The news that Sheffield Hallam has dropped its English literature course sadly came as no surprise, says Melanie Phillips in The Times. Back in “another, prehistoric era”, I read English at university. I figured it would equip me with little practical preparation for life, but with “everything that mattered”. As the 19th-century poet Matthew Arnold said, studying great works of literature is a vital part of a liberal education: exposure to “the best that has been thought and said” is an antidote to the materialism of the world, and teaches us to make the kind of moral judgements that are essential in a humane society.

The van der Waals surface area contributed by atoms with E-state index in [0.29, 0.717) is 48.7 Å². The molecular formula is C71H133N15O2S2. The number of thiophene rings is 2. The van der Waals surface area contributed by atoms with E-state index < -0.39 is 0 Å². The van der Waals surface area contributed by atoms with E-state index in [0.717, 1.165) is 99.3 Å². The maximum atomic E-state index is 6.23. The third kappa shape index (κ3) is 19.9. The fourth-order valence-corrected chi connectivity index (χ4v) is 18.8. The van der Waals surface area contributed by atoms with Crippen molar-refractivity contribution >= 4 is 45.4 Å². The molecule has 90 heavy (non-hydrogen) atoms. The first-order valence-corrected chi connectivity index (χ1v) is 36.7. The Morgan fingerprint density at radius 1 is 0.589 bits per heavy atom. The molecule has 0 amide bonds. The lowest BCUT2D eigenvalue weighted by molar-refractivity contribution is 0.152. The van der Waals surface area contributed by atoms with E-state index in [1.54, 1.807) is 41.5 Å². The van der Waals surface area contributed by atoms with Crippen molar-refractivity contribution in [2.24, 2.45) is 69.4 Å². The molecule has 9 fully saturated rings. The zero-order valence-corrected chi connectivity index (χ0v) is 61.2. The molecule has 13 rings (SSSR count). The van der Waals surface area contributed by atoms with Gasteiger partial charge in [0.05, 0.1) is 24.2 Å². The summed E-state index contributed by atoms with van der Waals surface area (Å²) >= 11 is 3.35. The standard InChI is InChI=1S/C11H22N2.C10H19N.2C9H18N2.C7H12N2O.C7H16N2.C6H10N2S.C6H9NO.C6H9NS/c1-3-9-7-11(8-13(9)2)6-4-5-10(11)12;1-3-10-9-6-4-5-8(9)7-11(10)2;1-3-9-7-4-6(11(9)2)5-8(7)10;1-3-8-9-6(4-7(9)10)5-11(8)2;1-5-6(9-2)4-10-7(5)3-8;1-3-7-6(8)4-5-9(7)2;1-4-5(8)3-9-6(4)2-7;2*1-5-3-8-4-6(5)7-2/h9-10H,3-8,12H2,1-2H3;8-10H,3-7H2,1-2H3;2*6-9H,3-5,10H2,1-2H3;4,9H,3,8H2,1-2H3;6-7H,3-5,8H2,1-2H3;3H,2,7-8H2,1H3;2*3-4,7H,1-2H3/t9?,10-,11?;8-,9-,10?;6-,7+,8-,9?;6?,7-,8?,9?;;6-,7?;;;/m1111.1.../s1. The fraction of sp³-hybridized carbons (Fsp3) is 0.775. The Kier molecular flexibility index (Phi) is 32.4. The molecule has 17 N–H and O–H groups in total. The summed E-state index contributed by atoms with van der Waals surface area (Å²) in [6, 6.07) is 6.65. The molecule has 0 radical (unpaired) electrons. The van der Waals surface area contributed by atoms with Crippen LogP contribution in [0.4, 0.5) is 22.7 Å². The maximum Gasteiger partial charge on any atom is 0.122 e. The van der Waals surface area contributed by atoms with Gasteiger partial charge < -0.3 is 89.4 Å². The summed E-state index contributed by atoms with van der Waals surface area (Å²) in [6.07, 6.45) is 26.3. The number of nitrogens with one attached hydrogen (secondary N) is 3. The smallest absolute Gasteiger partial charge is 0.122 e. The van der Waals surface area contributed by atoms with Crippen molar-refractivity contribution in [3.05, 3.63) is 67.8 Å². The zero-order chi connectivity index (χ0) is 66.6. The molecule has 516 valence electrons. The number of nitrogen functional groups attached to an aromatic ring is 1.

But over the past 50 years this notion has been slowly “eaten away”, with education morphing from “moral elevation” to “brutal utilitarianism”. In 2003, Labour’s education secretary Charles Clarke asked why the state should fund the “medieval concept of the university as a community of scholars seeking truth”; higher education’s purpose, he said, was to boost the economy. Meanwhile, we’re battered by “ideologies aimed at upending Western society”, with academics teaching that Western culture consists “merely of the prejudices of other ages”. In his 1987 elegy to western civilisation, The Closing of the American Mind, the American philosopher Allan Bloom lamented that modern education has “impoverished the souls of today’s students”. So yes, Sheffield Hallam’s decision is cultural vandalism. “But the universities have already long vandalised themselves.”